Zakiya has her degree in journalism from Ryerson University and currently works as a freelance content writer based in Toronto. Zak is a dedicated journal-er and enjoys writing and reading fiction, particularly science fiction, in her free time. Mental illness is something that has touched her life and the lives of her loved ones, so she is supportive of anything that brings attention to and provides new perspectives about mental health.


When Home Doesn’t Feel Like Home Anymore


Over the past seven years or so, my definition of “home” has been in shaky limbo between where I grew up and where I live now. I’ve always called both my home, because that just seemed like the diplomatic thing to do. As the cartoon Dragon THow-do-I-protect-my-home-equity_slideshowitem.pngales taught me, two is better than one; so I had deemed myself lucky to be able to call two cities my home – Calgary, where I was born, and Toronto, where I live now.

I’m not sure if this was inevitable, but over the past few years I’ve found myself growing indefinitely estranged from my hometown. This became more glaringly apparent with each visit back to Calgary, where instead of feeling safe and comfortable, like “home” should make you feel, I instead itched to return to my new life in Toronto.

I recently went back to Calgary for a visit, and those five days felt way longer than they should have. Funny enough, I felt as though nothing had changed since I left there, but the uncomfortable lurch in my tummy told me that I no longer felt any sort of pull back to the city I had lived in for the first 18 years of my life.

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Stress: The good, the bad and the chronic


The word “stress” is one that carries an extremely negative connotation. Being stressed is rarely perceived a positive thing, but the alternative – being stress-lessNervous_Man_Approach_Anxiety – can be harmful to your physical and emotional health as well.

Most people don’t realize that we need stress in our bodies in order to feel vital and excited. When your palms sweat upon seeing your crush, when you get butterflies in your stomach upon starting a new job, when you’re about to take a penalty shot and you can feel your heartbeat in your ears, these are all natural and manageable responses. These are also examples of positive stress or “eustress.” Without eustress, we wouldn’t be ambitious, motivated, or excited. These are all part of the ups in life that push us forward and shape our emotional development.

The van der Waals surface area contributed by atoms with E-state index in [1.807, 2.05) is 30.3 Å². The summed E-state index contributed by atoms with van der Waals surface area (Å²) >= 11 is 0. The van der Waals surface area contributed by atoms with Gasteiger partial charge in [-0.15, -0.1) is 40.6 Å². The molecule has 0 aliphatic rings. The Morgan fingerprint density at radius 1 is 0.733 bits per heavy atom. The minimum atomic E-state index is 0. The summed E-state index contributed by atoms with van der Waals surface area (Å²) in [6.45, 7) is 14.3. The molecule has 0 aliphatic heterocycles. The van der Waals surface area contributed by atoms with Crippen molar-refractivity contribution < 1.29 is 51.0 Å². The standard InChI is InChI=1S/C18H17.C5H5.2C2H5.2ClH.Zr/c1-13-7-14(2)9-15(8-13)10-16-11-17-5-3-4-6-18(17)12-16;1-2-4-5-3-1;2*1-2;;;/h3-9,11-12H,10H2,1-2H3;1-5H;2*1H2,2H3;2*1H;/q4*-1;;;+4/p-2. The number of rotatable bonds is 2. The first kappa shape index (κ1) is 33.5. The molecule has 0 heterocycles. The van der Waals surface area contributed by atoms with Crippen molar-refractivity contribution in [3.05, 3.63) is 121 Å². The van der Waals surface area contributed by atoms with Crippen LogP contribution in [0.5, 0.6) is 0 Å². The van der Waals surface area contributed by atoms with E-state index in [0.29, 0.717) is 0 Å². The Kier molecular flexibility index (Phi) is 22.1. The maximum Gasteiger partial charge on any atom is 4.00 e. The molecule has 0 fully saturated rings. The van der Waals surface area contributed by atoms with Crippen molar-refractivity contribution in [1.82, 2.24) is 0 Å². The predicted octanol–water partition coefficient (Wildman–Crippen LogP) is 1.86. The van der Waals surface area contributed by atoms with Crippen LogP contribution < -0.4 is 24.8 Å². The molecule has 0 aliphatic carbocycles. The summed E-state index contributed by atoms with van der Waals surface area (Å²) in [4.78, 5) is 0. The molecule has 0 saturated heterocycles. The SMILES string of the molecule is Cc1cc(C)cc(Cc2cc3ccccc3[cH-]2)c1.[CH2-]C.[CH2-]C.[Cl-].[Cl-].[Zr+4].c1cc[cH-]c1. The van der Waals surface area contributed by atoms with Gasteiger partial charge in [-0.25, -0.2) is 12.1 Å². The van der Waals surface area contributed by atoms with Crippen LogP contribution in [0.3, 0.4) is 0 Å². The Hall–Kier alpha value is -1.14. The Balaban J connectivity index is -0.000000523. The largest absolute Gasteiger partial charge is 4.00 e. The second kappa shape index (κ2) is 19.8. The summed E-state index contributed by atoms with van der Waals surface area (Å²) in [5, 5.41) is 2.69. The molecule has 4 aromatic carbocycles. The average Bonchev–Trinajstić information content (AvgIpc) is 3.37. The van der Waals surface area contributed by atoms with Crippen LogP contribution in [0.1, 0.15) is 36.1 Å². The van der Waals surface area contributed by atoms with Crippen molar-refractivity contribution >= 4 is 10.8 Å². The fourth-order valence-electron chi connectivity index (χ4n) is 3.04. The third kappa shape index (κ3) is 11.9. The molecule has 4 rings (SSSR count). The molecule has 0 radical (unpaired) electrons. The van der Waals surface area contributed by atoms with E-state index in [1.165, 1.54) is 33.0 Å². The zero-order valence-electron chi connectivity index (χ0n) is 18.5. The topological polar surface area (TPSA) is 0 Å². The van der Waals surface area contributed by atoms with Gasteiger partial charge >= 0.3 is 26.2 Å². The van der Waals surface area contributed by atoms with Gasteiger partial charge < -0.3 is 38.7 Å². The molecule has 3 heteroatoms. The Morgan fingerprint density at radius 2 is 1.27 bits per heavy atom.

Everyone experiences stress, and whether you’re experiencing it positively or negatively, stress can be taxing on your body and ultimately harmful to your long-term health. But your body is equipped to deal with the majority of your stress, so long as it’s acute. When your stress shifts from short-term to long-term however, this is called chronic stress. After a period of being chronically stressed, the body’s ability to return to homeostasis (its pre-stress state) becomes dulled. 

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The Power of Movement Returns to Toronto on March 6


On Sunday, March 6th, the Power of Movement returns to Toronto. The Power of Movement is Canada’s largest yoga fundraiser, benefiting 4.6 million Canadians living
with arthritis and autoimmune illnesses. Proceeds from this event will go towards
 the Arthritis Research Foundation. 
Since this event aims to bolster awareness, let’s be aware! So what is an autoimmune disease? autoimmune-01.png
There are more than eighty known types of autoimmune diseases, which can affect almost any organ, gland, muscle, or nerve in the body – regardless of age or gender. When you have an autoimmune disorder, your body’s immune system is essentially attacking and destroying healthy body tissue by mistake. These illnesses often present themselves in ways that are non-specific and as a result, go unnoticed or untreated. Autoimmune disorders have become one of the leading causes of death and disability in the Western world.